This course is a study of the fundamental aspects of healthy adult 
living, including the factors pertaining to adult hygiene. The course 
aims to encourage improvement of individual health habits and their 
adaptation to adult environment. 

Physical Education 201. (M) Activities 

This course is an intensification of the program of the freshman 
year with particular stress on major sports. Attention is directed 
toward those qualities which characterize the successful teacher of 
physical education. 

Physical Education 201. (M) First Aid. Athletics in Education 

1 semester hour 

The Standard Red Cross First Aid Course is studied. Those pass-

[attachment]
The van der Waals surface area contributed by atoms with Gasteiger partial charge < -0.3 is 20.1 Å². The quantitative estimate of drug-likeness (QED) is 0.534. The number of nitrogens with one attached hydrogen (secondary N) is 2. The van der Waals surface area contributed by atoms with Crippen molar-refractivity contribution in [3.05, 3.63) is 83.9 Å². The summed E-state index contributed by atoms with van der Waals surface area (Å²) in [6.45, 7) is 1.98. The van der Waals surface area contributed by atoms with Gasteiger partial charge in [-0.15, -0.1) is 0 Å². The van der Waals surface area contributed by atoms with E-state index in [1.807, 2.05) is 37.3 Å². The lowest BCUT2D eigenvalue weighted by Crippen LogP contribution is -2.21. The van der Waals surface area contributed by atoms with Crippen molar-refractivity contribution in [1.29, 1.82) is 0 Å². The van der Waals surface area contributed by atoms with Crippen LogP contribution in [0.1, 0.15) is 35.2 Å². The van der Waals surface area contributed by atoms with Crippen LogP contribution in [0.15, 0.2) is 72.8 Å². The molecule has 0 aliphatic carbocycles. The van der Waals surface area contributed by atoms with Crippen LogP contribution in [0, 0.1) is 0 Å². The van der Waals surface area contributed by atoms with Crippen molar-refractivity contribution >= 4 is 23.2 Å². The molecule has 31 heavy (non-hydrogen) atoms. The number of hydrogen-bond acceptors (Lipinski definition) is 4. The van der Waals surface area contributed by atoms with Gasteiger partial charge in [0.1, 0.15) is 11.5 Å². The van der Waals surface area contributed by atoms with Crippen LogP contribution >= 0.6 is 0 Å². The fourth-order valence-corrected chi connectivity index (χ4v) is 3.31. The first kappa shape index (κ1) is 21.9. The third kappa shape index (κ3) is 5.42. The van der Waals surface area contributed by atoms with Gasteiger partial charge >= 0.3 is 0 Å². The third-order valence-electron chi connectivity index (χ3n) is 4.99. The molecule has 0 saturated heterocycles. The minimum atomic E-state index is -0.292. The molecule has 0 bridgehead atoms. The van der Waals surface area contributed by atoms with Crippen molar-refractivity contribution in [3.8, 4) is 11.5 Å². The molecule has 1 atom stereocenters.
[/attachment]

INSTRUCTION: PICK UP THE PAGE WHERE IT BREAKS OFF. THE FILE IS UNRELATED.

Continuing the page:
ing the course receive a certificate from the American Red Cross. 

This course deals with the place of play and group games in educa- 
tion. It considers the need for recreational games, and methods of 
teaching them at the elementary and secondary level. 

Physical Education 201. (W) Activities 

This course aims to increase skill and achievement in the con- 
tinuation of all activities. Opportunities are provided to coach, 
teach, and officiate at games and develop powers of leadership. 

Physical Education 201. (W) First Aid, Coaching and Officiating 

1 semester hour 

The Standard Red Cross First Aid Course is studied. Those pass- 
ing the course receive a certificate from the American Red Cross. 
Techniques of coaching and officiating at team games and group 
activities will be presented for the upper elementary, junior and sen- 
ior high school levels. 

Physical Education 321. Health Education 1 semester hour